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Suppliers must constantly stay in contact with buyers in order to keep their business going. 5M’s Research & Development project manager, Richard Pavlica explains in an interview that this is even more critical as buyer demands become increasingly complicated and much less straightforward than in the past.
(Published on March 2006 – JEC Magazine #23)
JEC Composites Magazine: How does someone go about buying materials and composites from your company?
Richard Pavlica: A customer can get in contact with our company by e-mail, telephone or fax to express his general requirements. Employees from our sales department then fill in a contact form, before being able to send off an offer. It is often sufficient just to send a purchase order and, if the product is new or complex, our R&D department becomes involved in the problem.
J.C.M.: How do you try to ensure that a buyer continues to purchase materials from your company?
R. P.: Our company stays in touch with the customer and actively participates in both product modifications and the development of new products and techniques.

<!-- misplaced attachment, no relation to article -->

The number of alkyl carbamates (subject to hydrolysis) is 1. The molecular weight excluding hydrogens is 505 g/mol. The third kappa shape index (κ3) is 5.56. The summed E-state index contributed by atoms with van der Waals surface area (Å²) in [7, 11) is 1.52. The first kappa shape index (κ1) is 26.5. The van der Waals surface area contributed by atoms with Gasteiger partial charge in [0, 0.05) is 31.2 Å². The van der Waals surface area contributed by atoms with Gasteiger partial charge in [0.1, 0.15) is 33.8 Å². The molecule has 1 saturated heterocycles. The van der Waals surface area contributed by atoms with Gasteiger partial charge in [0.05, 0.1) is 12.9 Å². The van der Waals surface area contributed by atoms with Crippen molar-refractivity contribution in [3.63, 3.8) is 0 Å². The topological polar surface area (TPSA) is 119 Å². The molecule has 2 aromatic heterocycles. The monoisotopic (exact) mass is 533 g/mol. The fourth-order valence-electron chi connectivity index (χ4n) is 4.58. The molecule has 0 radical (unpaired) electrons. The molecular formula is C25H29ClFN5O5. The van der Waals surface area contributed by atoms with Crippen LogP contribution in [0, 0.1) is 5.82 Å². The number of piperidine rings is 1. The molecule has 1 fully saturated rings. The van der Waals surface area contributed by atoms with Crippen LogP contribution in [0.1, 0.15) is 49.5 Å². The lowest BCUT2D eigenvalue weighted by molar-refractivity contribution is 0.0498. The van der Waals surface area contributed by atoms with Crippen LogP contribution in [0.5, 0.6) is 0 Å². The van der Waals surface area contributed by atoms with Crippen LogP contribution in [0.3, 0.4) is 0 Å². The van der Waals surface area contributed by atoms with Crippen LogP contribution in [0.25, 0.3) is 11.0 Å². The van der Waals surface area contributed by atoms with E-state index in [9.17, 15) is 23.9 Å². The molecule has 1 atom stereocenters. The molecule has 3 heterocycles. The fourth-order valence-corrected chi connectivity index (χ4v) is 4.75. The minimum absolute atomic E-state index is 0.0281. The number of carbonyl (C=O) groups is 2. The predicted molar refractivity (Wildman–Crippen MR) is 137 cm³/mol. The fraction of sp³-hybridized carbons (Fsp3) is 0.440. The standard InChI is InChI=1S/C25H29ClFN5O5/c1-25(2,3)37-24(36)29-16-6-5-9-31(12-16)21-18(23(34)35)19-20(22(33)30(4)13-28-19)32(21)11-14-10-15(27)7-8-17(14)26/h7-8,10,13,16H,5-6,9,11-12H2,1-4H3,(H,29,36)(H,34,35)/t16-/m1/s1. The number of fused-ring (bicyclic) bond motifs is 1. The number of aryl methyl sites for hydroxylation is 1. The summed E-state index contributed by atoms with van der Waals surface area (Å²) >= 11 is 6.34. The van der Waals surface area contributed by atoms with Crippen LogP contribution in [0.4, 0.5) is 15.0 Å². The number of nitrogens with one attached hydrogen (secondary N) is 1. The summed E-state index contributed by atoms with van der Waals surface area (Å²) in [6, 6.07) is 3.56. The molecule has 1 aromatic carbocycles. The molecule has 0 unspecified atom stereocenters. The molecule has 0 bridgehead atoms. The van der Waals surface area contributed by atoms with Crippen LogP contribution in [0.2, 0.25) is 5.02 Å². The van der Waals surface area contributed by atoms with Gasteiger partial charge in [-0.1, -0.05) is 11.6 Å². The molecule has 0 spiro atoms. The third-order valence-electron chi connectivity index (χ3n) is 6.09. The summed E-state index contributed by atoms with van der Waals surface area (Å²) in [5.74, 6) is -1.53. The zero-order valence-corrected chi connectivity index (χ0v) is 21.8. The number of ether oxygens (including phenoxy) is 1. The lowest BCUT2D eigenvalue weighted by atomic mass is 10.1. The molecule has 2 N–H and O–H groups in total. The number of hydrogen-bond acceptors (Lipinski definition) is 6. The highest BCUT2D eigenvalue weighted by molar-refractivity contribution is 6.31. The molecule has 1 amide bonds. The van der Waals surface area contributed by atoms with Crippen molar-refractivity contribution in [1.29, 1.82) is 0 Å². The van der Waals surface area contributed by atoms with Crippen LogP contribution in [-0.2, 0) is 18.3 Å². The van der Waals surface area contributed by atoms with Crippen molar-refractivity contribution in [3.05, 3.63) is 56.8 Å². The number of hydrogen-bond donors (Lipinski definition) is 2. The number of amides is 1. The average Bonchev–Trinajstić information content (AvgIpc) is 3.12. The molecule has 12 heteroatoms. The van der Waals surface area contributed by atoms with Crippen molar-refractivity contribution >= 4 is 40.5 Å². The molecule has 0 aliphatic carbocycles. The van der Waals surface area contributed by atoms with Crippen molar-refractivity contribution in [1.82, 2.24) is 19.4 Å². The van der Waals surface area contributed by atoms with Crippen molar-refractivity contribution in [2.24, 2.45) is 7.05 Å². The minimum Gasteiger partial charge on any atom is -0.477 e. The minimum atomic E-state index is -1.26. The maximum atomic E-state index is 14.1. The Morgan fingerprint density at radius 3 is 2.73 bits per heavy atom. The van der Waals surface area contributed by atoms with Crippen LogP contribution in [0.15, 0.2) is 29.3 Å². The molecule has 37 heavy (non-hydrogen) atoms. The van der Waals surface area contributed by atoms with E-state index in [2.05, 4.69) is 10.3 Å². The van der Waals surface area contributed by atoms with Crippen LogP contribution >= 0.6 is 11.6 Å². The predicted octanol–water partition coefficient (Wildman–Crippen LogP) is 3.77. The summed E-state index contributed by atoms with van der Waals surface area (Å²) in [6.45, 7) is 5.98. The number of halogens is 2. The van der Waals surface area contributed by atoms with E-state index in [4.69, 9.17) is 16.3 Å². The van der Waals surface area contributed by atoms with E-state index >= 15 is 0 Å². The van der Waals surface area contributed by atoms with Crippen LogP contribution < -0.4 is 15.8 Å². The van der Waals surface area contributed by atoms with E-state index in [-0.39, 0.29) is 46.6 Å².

J.C.M.: Are some buyers easier to deal with than others? What trends have you noticed regarding composite buyers?
R. P.: It is appreciated when our customers have some experience in dealing with composites, when they generally know what they need and are capable of asking concrete questions. As far as trends regarding the buyers are concerned, the number of simple demands is decreasing and the quantity of products with specific dimensions or construction techniques is increasing. The accent is placed on fire resistance, with the demand for thermoplastics and long-fibre composites also increasing.
J.C.M.: Do you have someone who deals specifically with buyers?
R. P.: Sure, there are three possible steps. If the product is already being produced, the customer deals directly with our sales department. If the product is new or more complex, some of our project managers handle the customer’s needs. When the problem is extremely complex, our R&D department deals with the customer.
J.C.M.: What are some of the biggest challenges in dealing with buyers?
R. P.: The biggest challenge, especially for our R&D department, is to explain to our customers how to use composites properly, because composites are used in a very specific manner.